Social Concepts

Ethics in social media demand our attention

Posted on: March 22, 2011

Social networks are continuing to explode at phenomenal rates, and media has taken a new turn, as a result. But with this social realm comes a lack of standards to regulate social media in its entirety. The medium is too large with excess variables to accurately watch each Tweet, Facebook post, or forum comment. Among the lack of general standards to sharpen the spectrum is ethics – something that professionals are just merely figuring out in the process.

Industries have just recently started to implement their own set of ethical standards for professionals to abide by, but mistakes are still being made. Take for instance an extreme, blatant ethical dilemma sparked by a media specialist for a major grocery line in upstate New York. After a customer uploaded a picture of Price Chopper, with less than kind words about the service, the PR specialist, who seemed to have had enough of getting negative backlash for the company, went as far as to visit the user’s page to contact their employer and demand some sort of disciplinary action against them.

The actions of this individual crossed the line, and questioned her general morals as a PR professional from an ethical standpoint. But no matter how wrong her mistake was, there was no concrete set of ethical rules for the company in relation to their social media presence, and the specialist was retained against the public cries for her removal from the company.

Price Chopper speaks volumes to the rest of the industries who are slowly presenting their brands on Twitter and Facebook. They lack a set of rules or standards, and can essentially be represented however their employees see fit. The only unified industry standard we see right now that relates to ethics is the notion for professionals to be transparent online. But even that has its pitfalls when not handled correctly.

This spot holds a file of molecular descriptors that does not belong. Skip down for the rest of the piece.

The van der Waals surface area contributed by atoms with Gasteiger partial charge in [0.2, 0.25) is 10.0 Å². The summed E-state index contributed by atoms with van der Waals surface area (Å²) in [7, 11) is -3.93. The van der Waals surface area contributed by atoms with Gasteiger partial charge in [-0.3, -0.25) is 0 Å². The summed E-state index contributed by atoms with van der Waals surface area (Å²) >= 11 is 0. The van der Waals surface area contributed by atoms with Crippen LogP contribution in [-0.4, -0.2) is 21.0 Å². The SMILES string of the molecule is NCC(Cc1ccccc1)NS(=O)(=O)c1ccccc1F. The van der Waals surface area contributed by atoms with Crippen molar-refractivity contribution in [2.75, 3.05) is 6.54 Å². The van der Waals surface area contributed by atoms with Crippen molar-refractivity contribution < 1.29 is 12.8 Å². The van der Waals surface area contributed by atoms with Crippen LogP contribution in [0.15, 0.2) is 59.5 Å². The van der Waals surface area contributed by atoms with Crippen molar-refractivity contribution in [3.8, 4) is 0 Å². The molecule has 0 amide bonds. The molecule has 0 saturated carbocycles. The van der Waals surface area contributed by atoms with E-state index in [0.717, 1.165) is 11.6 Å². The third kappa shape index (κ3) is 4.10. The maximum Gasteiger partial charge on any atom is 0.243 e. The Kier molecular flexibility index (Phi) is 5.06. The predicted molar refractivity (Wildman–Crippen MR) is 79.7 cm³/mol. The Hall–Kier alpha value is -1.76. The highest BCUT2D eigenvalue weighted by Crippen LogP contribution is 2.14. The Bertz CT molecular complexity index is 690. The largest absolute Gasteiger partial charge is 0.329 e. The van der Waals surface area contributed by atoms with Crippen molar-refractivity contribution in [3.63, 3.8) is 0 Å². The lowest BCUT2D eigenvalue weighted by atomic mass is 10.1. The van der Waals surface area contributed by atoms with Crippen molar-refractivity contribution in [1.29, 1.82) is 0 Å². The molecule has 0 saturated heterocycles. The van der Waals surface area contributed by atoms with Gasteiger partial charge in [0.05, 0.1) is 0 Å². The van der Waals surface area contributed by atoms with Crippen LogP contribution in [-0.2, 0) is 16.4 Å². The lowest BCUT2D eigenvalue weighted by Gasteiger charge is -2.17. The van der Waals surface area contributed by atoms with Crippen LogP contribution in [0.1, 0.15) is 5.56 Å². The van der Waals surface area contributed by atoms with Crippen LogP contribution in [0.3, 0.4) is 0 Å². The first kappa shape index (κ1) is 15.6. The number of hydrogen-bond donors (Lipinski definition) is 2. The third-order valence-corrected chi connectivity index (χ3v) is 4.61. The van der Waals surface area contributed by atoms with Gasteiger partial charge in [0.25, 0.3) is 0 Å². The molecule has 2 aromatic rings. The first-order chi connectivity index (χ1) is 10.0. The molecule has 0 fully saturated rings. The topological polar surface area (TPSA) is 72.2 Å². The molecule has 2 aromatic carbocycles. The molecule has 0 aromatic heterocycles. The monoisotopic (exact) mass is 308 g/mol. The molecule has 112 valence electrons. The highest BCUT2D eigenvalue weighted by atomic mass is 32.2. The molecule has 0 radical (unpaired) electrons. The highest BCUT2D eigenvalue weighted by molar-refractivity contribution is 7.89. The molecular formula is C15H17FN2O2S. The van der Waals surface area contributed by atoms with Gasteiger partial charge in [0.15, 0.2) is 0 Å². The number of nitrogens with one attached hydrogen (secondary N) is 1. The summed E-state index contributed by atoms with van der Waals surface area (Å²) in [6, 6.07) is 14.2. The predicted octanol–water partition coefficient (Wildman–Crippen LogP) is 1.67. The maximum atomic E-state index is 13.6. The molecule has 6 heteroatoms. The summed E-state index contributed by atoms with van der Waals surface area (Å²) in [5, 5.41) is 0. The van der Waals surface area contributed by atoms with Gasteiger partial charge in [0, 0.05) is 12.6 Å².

In 2009, a medical student in training at Syracuse University decided to upload a Facebook photo of a graphic brain surgery. Reports never specified where he got the photo, or how he took it (if he did), but the photo was available to his 260 friends and garnered a few comedic comments. This kind of alleged transparency crossed the line, and although the student did not indicate just who the patient was in the photo, it still was unnecessary exposure both on his behalf, and his university’s. The university investigated the incident, but no actions were taken. Instead, they planned to launch a new campaign to clarify the social policies for their students as they decide to partake in social media.

Other incidents that question just how transparent individuals should be online include potential NPD party candidates in Canada. In order for candidates to join the political party, they were not only required to pay a $15,000 fee but also required to hand over the passwords to their social networks. The party apparently wanted to penetrate through privacy standards on Facebook and Twitter to view the candidate’s profiles themselves. But one candidate refused to divulge the information, claiming that allowing the party to see his page not only violated his privacy rights, but that of his friends, as well.

Unfortunately, there are little to no standards for how professionals should behave on social networks, causing a bevy of issues that damage their brands. Once individual companies band together to create an industry standard for ethics, they can learn how to appropriately be transparent and strategic in their social efforts.

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